It’s been over a year since lenders and the federal government stepped in to help Americans stay in their homes amid the global health and economic crisis caused by the Covid-19 pandemic. And many Americans still need that support.
About 2.1 million homeowners are still in forbearance plans that suspend their mortgage payments, according to Mortgage Bankers Association’s latest data. And about 1.8 million families are not in forbearance, but are already at least 90 days delinquent on paying their mortgages as of April, according to the latest data from Black Knight, which monitors mortgage data.
But those protections are running short on time. President Joe Biden extended the federal foreclosure moratorium earlier this year, but that will expire on June 30, 2021. Many of the forbearance programs on federally backed loans are set to lapse this fall.
n a hearing Wednesday, Senators asked the CEOs of several major banks about what they plan to do to help Americans caught in this situation. Here’s what the heads of Bank of America, Chase and Wells Fargo said.
Read more at: https://www.cnbc.com/2021/05/27/when-banks-could-restart-home-foreclosure-proceedings.html
Lenders are slowly and selectively starting to underwrite jumbo mortgages again after all but abandoning the market as the pandemic got underway.
Since February 2020, jumbo mortgage originations have plunged 57 percent, according to data from the Mortgage Bankers Association (MBA). https://www.msn.com/en-us/finance/realestate/lenders-are-slowly-starting-to-offer-jumbo-mortgages-again/ar-BB16ESKD
The once-robust market for jumbo loans, and some other types of loans, collapsed at the onset of the pandemic. Lenders worried about the ability of borrowers to repay their loans as unemployment skyrocketed.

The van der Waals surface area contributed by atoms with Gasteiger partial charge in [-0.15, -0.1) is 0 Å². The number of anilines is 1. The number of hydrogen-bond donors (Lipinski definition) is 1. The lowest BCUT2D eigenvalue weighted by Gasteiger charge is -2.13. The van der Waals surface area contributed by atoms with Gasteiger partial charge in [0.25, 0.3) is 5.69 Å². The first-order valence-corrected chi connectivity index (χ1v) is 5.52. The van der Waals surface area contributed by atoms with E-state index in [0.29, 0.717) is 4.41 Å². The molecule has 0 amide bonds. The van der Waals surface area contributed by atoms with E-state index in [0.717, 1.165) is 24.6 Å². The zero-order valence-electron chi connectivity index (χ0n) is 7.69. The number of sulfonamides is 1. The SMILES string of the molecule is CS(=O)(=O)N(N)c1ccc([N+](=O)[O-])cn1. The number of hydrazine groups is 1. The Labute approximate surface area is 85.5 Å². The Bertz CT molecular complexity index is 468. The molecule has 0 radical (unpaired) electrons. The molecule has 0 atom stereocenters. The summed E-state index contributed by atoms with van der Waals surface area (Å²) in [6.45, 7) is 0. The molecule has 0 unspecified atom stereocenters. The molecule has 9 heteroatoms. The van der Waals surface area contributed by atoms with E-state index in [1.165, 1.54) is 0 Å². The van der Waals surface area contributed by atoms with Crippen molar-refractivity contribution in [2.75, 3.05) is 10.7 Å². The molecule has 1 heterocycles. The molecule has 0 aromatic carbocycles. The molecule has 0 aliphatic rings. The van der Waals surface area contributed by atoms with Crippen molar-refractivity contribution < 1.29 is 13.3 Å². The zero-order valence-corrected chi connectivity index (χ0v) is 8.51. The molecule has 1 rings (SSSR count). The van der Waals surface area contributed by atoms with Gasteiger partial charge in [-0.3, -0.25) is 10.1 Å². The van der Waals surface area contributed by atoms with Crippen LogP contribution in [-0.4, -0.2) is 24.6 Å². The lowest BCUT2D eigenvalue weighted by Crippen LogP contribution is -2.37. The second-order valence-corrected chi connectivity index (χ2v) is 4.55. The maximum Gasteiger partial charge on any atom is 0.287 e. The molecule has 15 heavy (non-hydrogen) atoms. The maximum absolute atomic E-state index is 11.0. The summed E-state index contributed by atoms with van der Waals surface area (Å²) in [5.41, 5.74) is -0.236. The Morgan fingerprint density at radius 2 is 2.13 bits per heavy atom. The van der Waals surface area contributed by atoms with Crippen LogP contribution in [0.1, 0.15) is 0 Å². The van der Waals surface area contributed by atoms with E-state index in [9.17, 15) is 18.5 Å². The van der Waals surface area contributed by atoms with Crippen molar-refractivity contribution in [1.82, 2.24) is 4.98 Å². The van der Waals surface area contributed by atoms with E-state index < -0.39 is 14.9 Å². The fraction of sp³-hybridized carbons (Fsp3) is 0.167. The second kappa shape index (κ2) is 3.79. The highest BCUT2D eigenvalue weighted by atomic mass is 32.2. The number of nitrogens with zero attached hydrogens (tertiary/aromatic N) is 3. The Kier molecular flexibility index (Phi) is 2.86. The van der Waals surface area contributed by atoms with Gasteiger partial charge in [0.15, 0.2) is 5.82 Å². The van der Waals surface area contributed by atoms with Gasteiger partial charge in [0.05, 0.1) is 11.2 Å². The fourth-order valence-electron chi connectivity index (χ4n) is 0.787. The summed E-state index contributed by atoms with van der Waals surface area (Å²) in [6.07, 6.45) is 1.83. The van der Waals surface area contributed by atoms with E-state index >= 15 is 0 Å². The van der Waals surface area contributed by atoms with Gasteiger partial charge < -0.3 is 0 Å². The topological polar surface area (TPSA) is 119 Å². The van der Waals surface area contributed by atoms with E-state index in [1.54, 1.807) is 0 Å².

“There was no secondary market to purchase these loans and the banks can only hold so many on their balance sheets,” says Mitch Ohlbaum, real estate broker and president of Macoy Capital in Beverly Hills, California. “In fact, there was no secondary market for jumbo loans, non-QM loans, private loans or much of anything to be honest.”
read more at: https://www.msn.com/en-us/finance/realestate/lenders-are-slowly-starting-to-offer-jumbo-mortgages-again/ar-BB16ESKD
Record unemployment caused by the coronavirus pandemic led to the largest one-month increase in mortgage delinquencies ever recorded. The number of borrowers who stopped paying their home loans spiked by 1.6 million last month, new data show.
Not even during the Great Recession did delinquencies rise this fast. During that time, it took 18 months before there was a single-month increase as large.
The national delinquency rate soared to 6.45 percent in April, up from 3.06 percent in March and three times the previous single-month record set in 2008, according to data released this week by Black Knight, a real estate data and analytics company. The 3.6 million borrowers who are now past due is the most since 2015.
The data represents homeowners who didn’t make a mortgage payment in April, including those who are in forbearance plans. It comes from the company’s loan-level database representing a majority of the national mortgage market.
You only need to look at the job market to understand why so many people aren’t paying their mortgages these days. The U.S. economy shed 20 million jobs in April and the unemployment rate soared to its highest level since the Great Depression as many businesses nationwide shuttered. The impact has been swift and severe: An additional 2.4 million Americans filed jobless claims last week, the Labor Department announced, pushing the nation’s nine-week total past 38 million.
read more at: https://www.wvgazettemail.com/washington_post/finance/homeowners-stopped-paying-mortgages-in-record-numbers-in-april/article_782bca3e-66f9-59f4-bce9-eae8cf7faa19.html